It appears now that the eye will pass to the east of us -- the second best outcome for us (the best, of course, being that it dissipates off the coast, which seems a rather remote possibility at this point). This will put us on the better side of the storm, though there will still be significant problems with flooding and winds. We're still expecting to be without power at some point for an undetermined length of time, but we filled the freezer with 2 litre bottles full of drinking water, there are plenty of bottles in the fridge too. We'll do the final preparations this morning and then, just wait and see.
I have to take the bird feeder down soon, but it's very busy right now with a bunch of sparrows filling up before the storm arrives. Kipper is sitting on the window seat, eyes glued to their fluttering wings. Even Maggie is prowling around when she would usually be asleep. They can no doubt feel the difference -- air pressure? or just the quiet? It's not silent, but quiet enough that every sound magnifies. A car driving down Main Street reverberates here. A dog barks, and the echoes resound across the streets as the next dog picks up the cry.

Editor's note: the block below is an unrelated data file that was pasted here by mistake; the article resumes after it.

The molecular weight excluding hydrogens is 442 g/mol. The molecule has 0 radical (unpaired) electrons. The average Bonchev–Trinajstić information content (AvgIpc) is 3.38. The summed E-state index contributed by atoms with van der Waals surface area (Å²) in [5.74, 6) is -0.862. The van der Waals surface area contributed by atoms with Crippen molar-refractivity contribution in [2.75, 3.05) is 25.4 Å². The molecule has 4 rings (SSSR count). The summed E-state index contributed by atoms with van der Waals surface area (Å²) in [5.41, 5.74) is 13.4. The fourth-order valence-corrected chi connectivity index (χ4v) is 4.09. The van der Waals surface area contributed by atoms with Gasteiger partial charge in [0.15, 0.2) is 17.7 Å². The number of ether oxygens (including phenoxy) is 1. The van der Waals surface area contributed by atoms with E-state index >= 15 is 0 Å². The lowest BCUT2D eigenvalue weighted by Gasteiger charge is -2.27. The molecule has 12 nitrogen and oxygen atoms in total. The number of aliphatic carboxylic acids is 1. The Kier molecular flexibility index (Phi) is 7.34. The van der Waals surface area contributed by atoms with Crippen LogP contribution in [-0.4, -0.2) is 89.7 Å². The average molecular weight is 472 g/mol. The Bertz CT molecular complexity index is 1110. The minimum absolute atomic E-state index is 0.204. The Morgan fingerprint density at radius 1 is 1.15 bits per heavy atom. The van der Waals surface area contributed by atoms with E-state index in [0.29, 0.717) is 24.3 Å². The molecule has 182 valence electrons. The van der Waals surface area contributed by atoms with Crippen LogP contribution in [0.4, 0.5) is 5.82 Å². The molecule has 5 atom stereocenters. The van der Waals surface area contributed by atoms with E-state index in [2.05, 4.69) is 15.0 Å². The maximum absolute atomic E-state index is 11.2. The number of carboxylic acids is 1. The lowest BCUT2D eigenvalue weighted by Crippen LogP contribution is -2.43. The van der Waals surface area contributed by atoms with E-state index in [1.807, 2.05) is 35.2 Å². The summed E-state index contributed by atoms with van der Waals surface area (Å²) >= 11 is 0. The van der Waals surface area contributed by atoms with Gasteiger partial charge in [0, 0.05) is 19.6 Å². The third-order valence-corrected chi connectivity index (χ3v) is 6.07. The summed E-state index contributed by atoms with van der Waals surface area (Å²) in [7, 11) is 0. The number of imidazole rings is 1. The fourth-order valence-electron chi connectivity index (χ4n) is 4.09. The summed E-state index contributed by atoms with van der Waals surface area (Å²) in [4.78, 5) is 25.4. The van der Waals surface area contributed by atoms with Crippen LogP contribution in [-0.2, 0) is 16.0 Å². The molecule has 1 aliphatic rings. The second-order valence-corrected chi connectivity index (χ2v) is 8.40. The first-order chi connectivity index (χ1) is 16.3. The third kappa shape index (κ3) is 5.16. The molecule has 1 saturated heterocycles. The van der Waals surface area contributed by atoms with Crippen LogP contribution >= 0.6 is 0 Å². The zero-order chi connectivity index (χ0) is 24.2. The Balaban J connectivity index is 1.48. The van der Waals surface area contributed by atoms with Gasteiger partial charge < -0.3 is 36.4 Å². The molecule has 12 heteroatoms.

No paper this morning -- it's amazing how much of my morning routine depends on poring through the paper. I guess I can read it online, but it's not the same. But the radio is on, "bringing us news of fresh disasters," to steal a line from Beyond the Fringe (must write up that review, absolutely brillant DVD!). Perhaps it's time to turn off the radio -- obsessively retelling the tragic story of that bus does not add anything new.
Thanks for all the kind wishes, folks. It's always wonderful (and humbling) to know how many people care about us.
Did I mention just how eerie it is to have Houston so quiet? This is hardly the city that never sleeps, but it's really been emptied out in a most unaccountable way. Everything is closed. It's quite bizarre.
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